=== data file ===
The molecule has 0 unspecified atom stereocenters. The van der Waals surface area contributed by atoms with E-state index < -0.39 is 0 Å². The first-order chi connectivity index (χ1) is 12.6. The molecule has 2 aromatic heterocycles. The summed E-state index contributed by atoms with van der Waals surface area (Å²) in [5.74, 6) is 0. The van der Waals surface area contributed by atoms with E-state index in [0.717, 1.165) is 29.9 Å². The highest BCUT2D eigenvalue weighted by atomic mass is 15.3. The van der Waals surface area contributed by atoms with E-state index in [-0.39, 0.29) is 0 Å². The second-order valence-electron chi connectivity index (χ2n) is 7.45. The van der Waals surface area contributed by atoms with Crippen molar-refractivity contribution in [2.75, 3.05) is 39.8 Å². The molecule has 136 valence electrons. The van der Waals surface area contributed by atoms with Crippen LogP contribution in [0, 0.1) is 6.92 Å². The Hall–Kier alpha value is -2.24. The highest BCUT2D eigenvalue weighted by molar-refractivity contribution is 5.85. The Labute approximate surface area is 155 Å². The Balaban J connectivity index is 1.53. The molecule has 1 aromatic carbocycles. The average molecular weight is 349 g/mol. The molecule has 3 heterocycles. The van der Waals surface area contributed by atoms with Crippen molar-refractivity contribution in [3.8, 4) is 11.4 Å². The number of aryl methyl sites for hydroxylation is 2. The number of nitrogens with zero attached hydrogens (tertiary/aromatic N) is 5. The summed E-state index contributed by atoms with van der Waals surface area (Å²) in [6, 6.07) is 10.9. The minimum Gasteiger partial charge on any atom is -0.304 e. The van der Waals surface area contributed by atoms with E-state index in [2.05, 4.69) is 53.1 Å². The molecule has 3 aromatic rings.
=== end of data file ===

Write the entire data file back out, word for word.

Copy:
The molecule has 0 unspecified atom stereocenters. The van der Waals surface area contributed by atoms with E-state index < -0.39 is 0 Å². The first-order chi connectivity index (χ1) is 12.6. The molecule has 2 aromatic heterocycles. The summed E-state index contributed by atoms with van der Waals surface area (Å²) in [5.74, 6) is 0. The van der Waals surface area contributed by atoms with E-state index in [0.717, 1.165) is 29.9 Å². The highest BCUT2D eigenvalue weighted by atomic mass is 15.3. The van der Waals surface area contributed by atoms with E-state index in [-0.39, 0.29) is 0 Å². The second-order valence-electron chi connectivity index (χ2n) is 7.45. The van der Waals surface area contributed by atoms with Crippen molar-refractivity contribution in [2.75, 3.05) is 39.8 Å². The molecule has 136 valence electrons. The van der Waals surface area contributed by atoms with Crippen LogP contribution in [0, 0.1) is 6.92 Å². The Hall–Kier alpha value is -2.24. The highest BCUT2D eigenvalue weighted by molar-refractivity contribution is 5.85. The Labute approximate surface area is 155 Å². The Balaban J connectivity index is 1.53. The molecule has 1 aromatic carbocycles. The average molecular weight is 349 g/mol. The molecule has 3 heterocycles. The van der Waals surface area contributed by atoms with Crippen molar-refractivity contribution in [3.8, 4) is 11.4 Å². The number of aryl methyl sites for hydroxylation is 2. The number of nitrogens with zero attached hydrogens (tertiary/aromatic N) is 5. The summed E-state index contributed by atoms with van der Waals surface area (Å²) in [6, 6.07) is 10.9. The minimum Gasteiger partial charge on any atom is -0.304 e. The van der Waals surface area contributed by atoms with E-state index in [2.05, 4.69) is 53.1 Å². The molecule has 3 aromatic rings.